The Shangri-Las Biography
The Shangri-Las were one of the best girl groups, ranking among the Shirelles and the Ronettes; if only evaluated by attitude, they were the best of all. They sang about dying motorcyclists, exuberant high school crushes, teenage runaways, and fatal love affairs while maintaining a charming innocence and a touch of darkness. These could be given in the form of concocted, but utterly powerful, hand-clapping harmonies or passionate, nearly operatic recitatives. Producer Shadow Morton, a mad genius who may have been only Phil Spector’s equal in wacky imagination in the middle of the 1960s, brought everything together in the studio.
The Shangri-Las were originally made up of two sets of sisters from Queens, New York (identical twins Marge and Mary Anne Ganser and siblings Mary and Betty Weiss). When George “Shadow” Morton recruited them to record a demo of the song “Remember (Walkin’ in the Sand),” they had already released a couple of obscure singles. The melancholy ballad, which included ominous piano riffs reminiscent of “Moonlight Sonata,” a wailing lead voice, and thunderous backing harmonies before transitioning into an a cappella chorus supported only by handclaps and seagull screams in late 1964, reached the Top Five. The group’s relationship with the Red Bird label, run by Jerry Leiber and Mike Stoller, which would represent them for the most of their career, also started at this time.
Given that he had essentially no prior experience in the music industry, Morton’s work with the Shangri-Las on Red Bird (with assistance from Jeff Barry and Artie Butler) was of an exceptionally high caliber. The group’s material, which was so excessively sentimental that it occasionally bordered on camp, was made more approachable by the excellent production, which embellished the songs with powerful brass, crying strings, and a ton of creative sound effects. On “Leader of the Pack,” with its intermittent motorbike roars and crescendo of shattering glass, nowhere was this more obvious. The Shangri-Las’ hallmark song, the death-rock classic, peaked at number one.
In 1965 and 1966, there were a number of lesser-known hits, many of them superb. Their second Top Ten smash, “Give Him a Great Big Kiss,” demonstrated their ability to tackle more traditional, cheery girl group fare. Their third and last Top Ten song, “I Can Never Go Home Anymore,” was a runaway story that pushed their trademark pathos to the limit. The moody “Out in the Streets,” the dense orchestral swamp of “He Cried,” which mutilates Jay & the Americans’ original “She Cried,” and another teen death story, “Give Us Your Blessings,” are all included on oldies compilations, but many listeners are unaware of these and other excellent singles in their discography.
The Shangri-Las were dynamic onstage performers, unlike some girl groups, choreographing their dance moves to their lyrics and donning quite provocative skin-tight leather leggings and boots at the time. Nevertheless, there were drama-filled moments in their everyday life as well. The Weiss or Ganser sisters’ frequent personnel changes confound historians; sometimes they are depicted as a trio, and other times one of the members is plainly not one of the sisters. Even worse, the Red Bird record label experienced significant organizational problems in the middle of the 1960s, and it ceased operations in 1966. For a few unsuccessful singles, the group relocated to Mercury, but by the end of the 1960s, they had broken up.After that, Shadow Morton had a fascinating but unstable career that involved collaborations with artists like Janis Ian, the New York Dolls, and Mott the Hoople. Mary Anne Ganser passed away in 1970; the exact cause of death is unknown, but it was probably caused by encephalitis, a barbiturate’s overdose, or a seizure. Marge, her sister, passed away from breast cancer in 1996.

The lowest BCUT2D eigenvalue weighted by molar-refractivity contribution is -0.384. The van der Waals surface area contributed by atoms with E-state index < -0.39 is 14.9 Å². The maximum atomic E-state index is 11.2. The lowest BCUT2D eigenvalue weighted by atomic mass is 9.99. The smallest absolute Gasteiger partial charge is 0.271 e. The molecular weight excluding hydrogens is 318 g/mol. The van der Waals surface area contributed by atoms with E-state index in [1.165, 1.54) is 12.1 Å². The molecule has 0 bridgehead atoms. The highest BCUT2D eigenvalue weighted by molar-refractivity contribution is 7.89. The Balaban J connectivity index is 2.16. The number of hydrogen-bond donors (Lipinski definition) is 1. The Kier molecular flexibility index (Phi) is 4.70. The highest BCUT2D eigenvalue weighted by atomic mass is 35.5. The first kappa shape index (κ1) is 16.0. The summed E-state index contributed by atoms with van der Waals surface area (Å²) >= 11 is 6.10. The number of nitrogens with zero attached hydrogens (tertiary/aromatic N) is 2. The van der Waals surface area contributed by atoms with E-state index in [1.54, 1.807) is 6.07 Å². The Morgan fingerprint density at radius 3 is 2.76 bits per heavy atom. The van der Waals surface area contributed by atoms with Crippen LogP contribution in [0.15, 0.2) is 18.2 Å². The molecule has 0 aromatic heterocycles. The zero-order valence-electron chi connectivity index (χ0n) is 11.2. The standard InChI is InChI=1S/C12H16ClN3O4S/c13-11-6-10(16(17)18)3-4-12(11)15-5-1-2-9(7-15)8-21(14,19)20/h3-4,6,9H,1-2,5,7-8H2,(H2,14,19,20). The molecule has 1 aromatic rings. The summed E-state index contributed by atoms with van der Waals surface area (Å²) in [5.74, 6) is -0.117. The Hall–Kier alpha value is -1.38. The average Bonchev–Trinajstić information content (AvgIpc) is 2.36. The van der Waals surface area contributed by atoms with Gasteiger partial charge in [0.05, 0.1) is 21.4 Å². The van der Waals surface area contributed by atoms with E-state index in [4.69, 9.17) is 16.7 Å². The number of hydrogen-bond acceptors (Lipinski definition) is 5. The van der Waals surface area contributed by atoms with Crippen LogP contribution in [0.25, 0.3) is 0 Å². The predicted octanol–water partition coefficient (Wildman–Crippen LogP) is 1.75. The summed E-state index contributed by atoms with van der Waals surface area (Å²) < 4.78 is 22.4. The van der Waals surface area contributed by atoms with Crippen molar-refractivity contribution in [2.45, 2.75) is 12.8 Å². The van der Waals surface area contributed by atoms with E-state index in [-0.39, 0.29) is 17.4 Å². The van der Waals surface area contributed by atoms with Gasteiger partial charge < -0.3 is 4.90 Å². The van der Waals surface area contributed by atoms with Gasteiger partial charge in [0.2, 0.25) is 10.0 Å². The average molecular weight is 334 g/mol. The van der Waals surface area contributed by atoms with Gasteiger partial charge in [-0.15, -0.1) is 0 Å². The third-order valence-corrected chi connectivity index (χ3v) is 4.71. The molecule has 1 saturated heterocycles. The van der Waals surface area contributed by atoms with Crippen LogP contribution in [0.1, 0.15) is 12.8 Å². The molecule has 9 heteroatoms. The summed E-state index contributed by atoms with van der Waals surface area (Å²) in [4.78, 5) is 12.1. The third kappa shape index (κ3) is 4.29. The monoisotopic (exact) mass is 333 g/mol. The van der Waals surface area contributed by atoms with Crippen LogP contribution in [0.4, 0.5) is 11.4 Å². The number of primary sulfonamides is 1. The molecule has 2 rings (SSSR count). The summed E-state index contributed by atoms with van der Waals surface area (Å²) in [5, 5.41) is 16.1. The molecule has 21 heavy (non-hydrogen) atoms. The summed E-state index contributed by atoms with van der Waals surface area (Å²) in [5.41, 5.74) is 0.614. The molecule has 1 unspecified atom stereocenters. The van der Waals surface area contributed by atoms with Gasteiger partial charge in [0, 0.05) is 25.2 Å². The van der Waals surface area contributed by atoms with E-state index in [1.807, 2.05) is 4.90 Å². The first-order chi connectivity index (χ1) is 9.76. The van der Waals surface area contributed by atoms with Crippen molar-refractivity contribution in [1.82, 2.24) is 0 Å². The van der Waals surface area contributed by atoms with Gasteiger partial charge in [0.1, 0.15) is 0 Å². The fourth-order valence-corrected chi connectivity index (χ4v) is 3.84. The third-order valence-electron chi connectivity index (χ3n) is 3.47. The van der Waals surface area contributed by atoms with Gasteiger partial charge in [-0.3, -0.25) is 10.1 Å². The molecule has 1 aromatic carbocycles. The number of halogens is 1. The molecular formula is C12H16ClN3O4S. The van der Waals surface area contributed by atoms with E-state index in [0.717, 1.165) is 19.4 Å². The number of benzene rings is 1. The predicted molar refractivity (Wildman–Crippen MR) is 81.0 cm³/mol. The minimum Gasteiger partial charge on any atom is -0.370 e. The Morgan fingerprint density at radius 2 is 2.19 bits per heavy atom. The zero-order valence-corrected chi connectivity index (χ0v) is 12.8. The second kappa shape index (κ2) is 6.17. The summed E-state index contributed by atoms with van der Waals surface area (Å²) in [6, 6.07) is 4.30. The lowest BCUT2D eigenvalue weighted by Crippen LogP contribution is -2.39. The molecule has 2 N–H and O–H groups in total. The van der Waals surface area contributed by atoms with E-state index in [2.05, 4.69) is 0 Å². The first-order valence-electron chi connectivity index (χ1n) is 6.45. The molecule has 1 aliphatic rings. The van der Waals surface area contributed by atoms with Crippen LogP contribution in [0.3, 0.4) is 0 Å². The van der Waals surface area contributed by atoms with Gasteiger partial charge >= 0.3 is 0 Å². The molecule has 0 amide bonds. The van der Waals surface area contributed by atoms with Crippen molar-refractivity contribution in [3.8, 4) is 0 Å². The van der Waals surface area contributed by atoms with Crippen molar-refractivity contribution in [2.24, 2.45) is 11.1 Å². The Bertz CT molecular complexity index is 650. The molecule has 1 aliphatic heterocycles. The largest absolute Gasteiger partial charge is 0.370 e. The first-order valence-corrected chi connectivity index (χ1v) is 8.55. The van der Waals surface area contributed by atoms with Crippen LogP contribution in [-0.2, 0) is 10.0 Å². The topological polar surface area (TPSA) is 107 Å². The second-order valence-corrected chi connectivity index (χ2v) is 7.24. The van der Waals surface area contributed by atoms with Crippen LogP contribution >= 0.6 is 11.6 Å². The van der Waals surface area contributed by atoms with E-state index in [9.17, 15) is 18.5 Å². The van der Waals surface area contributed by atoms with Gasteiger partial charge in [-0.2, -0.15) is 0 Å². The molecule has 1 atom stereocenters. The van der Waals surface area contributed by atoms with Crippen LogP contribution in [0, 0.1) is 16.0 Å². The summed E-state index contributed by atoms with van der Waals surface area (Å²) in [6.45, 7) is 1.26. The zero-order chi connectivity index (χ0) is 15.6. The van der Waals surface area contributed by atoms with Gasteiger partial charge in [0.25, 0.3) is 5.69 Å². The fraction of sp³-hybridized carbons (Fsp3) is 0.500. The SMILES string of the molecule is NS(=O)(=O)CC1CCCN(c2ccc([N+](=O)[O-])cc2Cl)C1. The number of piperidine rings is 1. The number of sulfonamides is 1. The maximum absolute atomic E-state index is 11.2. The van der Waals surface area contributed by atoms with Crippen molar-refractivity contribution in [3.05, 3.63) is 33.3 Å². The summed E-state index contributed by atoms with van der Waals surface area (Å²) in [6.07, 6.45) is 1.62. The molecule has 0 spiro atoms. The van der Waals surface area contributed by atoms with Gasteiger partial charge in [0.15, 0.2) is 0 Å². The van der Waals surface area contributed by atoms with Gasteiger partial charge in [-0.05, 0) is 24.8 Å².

Even today, the Shangri-Las’ past is still a little hazy and enigmatic; the original members have seldom ever been together for oldies gigs or spoken to the media. Discouragingly poor reissues of their Red Bird work made it difficult to gather all of their excellent sides without purchasing many packages, many of which included startlingly poor sound quality. Fortunately, the issue was resolved in the middle of the 1990s with superb, thorough compilations of the Red Bird material in both the U.K. and U.S.
Frequently Asked Questions
What Genre Is Shangri-Las?
The Shangri-Las were an American pop girl group from New York City. They are best known for their hit singles “Leader of the Pack” and “Remember (Walking in the Sand)”. The group’s musical style combined elements of doo-wop, garage rock, and girl group sounds.
Who Is The Lead Singer Of The Shangri-Las?
The lead singer of the Shangri-Las is Mary Weiss.
Who Were The Members Of The Shangri-Las?
The Shangri-Las were a vocal group from New York City, New York. The group was formed in 1963 and consisted of Mary Weiss, Betty Weiss, and Margie Harrison. The group is best known for their hits “Leader of the Pack” and “Remember (Walking in the Sand)”.
Are The Shangri-Las In The Rock And Roll Hall Of Fame?
The Shangri-Las are not currently in the Rock and Roll Hall of Fame, though they have been eligible since 1989. The group is best known for their hits “Leader of the Pack” and “Remember (Walking in the Sand)”.